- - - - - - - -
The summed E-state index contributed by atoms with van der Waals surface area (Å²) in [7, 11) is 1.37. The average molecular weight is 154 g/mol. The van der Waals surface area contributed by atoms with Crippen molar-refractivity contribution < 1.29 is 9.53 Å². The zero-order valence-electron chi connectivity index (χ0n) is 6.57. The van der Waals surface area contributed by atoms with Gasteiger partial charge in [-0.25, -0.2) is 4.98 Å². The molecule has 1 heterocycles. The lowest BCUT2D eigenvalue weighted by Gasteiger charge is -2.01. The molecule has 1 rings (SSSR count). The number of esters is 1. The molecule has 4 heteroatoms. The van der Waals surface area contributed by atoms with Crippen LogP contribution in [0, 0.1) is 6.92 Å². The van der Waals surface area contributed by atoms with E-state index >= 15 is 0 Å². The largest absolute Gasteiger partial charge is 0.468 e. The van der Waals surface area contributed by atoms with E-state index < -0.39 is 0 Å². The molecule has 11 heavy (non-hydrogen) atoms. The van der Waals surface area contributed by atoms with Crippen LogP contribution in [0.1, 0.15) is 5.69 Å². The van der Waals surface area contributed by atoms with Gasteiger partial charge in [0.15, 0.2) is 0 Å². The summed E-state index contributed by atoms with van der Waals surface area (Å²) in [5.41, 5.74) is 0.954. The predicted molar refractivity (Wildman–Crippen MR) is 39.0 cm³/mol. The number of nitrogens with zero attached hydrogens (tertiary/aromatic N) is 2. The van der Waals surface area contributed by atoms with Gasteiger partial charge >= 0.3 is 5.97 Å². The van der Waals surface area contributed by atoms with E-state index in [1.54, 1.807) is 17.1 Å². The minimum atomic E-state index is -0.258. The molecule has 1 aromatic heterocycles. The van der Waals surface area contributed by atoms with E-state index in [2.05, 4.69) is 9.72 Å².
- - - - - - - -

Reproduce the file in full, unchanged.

The summed E-state index contributed by atoms with van der Waals surface area (Å²) in [7, 11) is 1.37. The average molecular weight is 154 g/mol. The van der Waals surface area contributed by atoms with Crippen molar-refractivity contribution < 1.29 is 9.53 Å². The zero-order valence-electron chi connectivity index (χ0n) is 6.57. The van der Waals surface area contributed by atoms with Gasteiger partial charge in [-0.25, -0.2) is 4.98 Å². The molecule has 1 heterocycles. The lowest BCUT2D eigenvalue weighted by Gasteiger charge is -2.01. The molecule has 1 rings (SSSR count). The number of esters is 1. The molecule has 4 heteroatoms. The van der Waals surface area contributed by atoms with Crippen LogP contribution in [0, 0.1) is 6.92 Å². The van der Waals surface area contributed by atoms with E-state index >= 15 is 0 Å². The largest absolute Gasteiger partial charge is 0.468 e. The van der Waals surface area contributed by atoms with E-state index < -0.39 is 0 Å². The molecule has 11 heavy (non-hydrogen) atoms. The van der Waals surface area contributed by atoms with Crippen LogP contribution in [0.1, 0.15) is 5.69 Å². The van der Waals surface area contributed by atoms with Gasteiger partial charge in [0.15, 0.2) is 0 Å². The summed E-state index contributed by atoms with van der Waals surface area (Å²) in [5.41, 5.74) is 0.954. The predicted molar refractivity (Wildman–Crippen MR) is 39.0 cm³/mol. The number of nitrogens with zero attached hydrogens (tertiary/aromatic N) is 2. The van der Waals surface area contributed by atoms with Gasteiger partial charge >= 0.3 is 5.97 Å². The van der Waals surface area contributed by atoms with E-state index in [1.54, 1.807) is 17.1 Å². The minimum atomic E-state index is -0.258. The molecule has 1 aromatic heterocycles. The van der Waals surface area contributed by atoms with E-state index in [2.05, 4.69) is 9.72 Å².